In 1984 the Red Menace and the KGB were the automatic choice for foreign villains in movies: James Bond was taking the USSR on in various escapades until The Living Daylights in 1987, but Rambo III (in which Stallone fights the Russians in Afghanistan and wins) was already historically dated when it came out the following year. But now that they're no longer the (official) enemy, who can fill that role for a shiny new remake? Well, they started out as China but then switched to the North Koreans because [1] China is not really the West's mortal enemy in military terms, and [2] China is a sizeable market for Hollywood movies. Besides, North Korea is clearly run by the kind of delusional whackjobs that make them the kind of screen enemy we can all boo and hiss without really worrying that they're actually coming to get us (or that they'll even see the movie that's insulting them).

So in the new Red Dawn, North Korea (assisted by the Russians) invade Spokane, and the local kids fight back. Some of them see their loved ones die, some cause the deaths of other innocents, but despite being kids they suck it all up and become freedom fighters in their own land, killing and bombing without mercy, without remorse, without much in the way of shock or trauma. It follows many of the same beats as John Milius' film: the older brother taking charge of the group, the tracking device, the "grown-up" soldiers who parachute in and need the Wolverines' assistance, Radio Free America, even the sudden shock killing off of a major character you'd expect to make it to the closing credits.

It's a pity that they spent so long in post-production re-editing the film and CGIing out all the insignia to avoid offending the Chinese - the film was originally finished back in 2009 - but no-one thought to seize that opportunity to make the film significantly less stupid. Even by the original's howlingly crazy standards it's utterly ridiculous: it's vaguely plausible that the USSR had the resources, equipment and manpower to launch an unexpected full-scale land invasion of the USA, but North Korea, a nation that's smaller in square miles than the state of Mississippi? It's nonsense.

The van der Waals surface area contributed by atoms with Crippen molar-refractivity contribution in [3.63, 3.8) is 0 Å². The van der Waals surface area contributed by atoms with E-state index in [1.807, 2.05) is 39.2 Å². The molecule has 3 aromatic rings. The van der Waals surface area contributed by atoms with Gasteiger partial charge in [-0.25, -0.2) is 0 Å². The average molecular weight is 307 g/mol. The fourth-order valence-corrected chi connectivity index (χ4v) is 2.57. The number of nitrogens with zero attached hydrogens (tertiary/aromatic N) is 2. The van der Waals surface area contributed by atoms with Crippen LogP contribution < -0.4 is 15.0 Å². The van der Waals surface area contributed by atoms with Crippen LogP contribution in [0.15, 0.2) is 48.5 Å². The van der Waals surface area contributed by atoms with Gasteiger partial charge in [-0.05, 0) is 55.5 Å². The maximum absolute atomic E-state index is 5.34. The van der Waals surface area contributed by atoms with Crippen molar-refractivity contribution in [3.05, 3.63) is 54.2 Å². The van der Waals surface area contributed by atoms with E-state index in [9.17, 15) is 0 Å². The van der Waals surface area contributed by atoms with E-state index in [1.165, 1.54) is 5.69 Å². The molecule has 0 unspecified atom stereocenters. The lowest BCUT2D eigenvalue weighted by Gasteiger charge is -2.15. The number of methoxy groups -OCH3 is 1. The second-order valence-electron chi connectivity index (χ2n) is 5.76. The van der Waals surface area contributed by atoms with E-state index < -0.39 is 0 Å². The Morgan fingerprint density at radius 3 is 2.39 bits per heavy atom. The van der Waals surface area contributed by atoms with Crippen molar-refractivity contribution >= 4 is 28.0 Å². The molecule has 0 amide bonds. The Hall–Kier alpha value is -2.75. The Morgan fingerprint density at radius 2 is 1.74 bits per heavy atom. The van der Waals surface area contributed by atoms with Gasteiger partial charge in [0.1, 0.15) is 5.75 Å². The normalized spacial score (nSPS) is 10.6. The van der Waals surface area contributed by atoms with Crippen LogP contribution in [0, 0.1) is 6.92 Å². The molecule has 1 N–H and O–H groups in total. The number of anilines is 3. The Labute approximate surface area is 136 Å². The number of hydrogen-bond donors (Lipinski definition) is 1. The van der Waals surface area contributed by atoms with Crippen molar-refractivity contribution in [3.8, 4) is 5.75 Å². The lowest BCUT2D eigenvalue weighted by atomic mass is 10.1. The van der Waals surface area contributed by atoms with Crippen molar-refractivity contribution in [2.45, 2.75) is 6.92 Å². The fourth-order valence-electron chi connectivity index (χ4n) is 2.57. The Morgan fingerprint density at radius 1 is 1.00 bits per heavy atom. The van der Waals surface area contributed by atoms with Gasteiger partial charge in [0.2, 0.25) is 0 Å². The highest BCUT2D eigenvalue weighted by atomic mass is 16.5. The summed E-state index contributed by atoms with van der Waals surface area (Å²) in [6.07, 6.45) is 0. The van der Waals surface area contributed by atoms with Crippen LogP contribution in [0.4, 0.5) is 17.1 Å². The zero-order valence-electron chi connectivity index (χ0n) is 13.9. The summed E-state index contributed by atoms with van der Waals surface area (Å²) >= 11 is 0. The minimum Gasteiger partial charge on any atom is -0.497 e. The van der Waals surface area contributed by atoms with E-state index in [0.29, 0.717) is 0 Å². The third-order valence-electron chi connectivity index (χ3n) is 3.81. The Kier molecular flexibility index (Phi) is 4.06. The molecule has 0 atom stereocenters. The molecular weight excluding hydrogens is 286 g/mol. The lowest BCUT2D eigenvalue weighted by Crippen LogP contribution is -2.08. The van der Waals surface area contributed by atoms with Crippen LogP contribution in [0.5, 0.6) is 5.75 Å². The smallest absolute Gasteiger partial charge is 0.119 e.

On a technical level it could do with settling down a bit: it's directed by Dan Bradley who did all the action stuff in the Bourne sequels (and, calamitously, in Quantum Of Solace) and much of the shooty fighty stuff is hand-held and rapidly overedited to a blur in the modern manner. And Ramin Djawadi's functional score is (obviously) no match for the rousing anthems of Basil Poledouris' original. Of course, that doesn't mean Red Dawn isn't kind of fun in a stupid switch-your-brain-off way, with car chases and things blowing up and hunky blokes firing guns and stuff: it is, but that's not really enough and the stupidity gets in the way.


Thursday, 14 March 2013



If nothing else, this is a grown-up, serious horror film rather than the abominable teen fare we've been lumbered with of late (Stitches, Love Bite): a refreshing change, and it's a little sad that it doesn't have much else going for it beyond higher aspirations. Mysteriously given an 18 certificate when most of its "strong sadistic violence" is actually fairly mild and not dwelt upon, it's blessed with an interesting idea but in the end it doesn't come to life as fully and effectively as it really should. Which is a pity. It's billed on the DVD box as "Memento Meets Wolf Creek", which might be an interesting mixture, but I was reminded of The Holding more than anything else, which I have to admit I wasn't a huge fan of.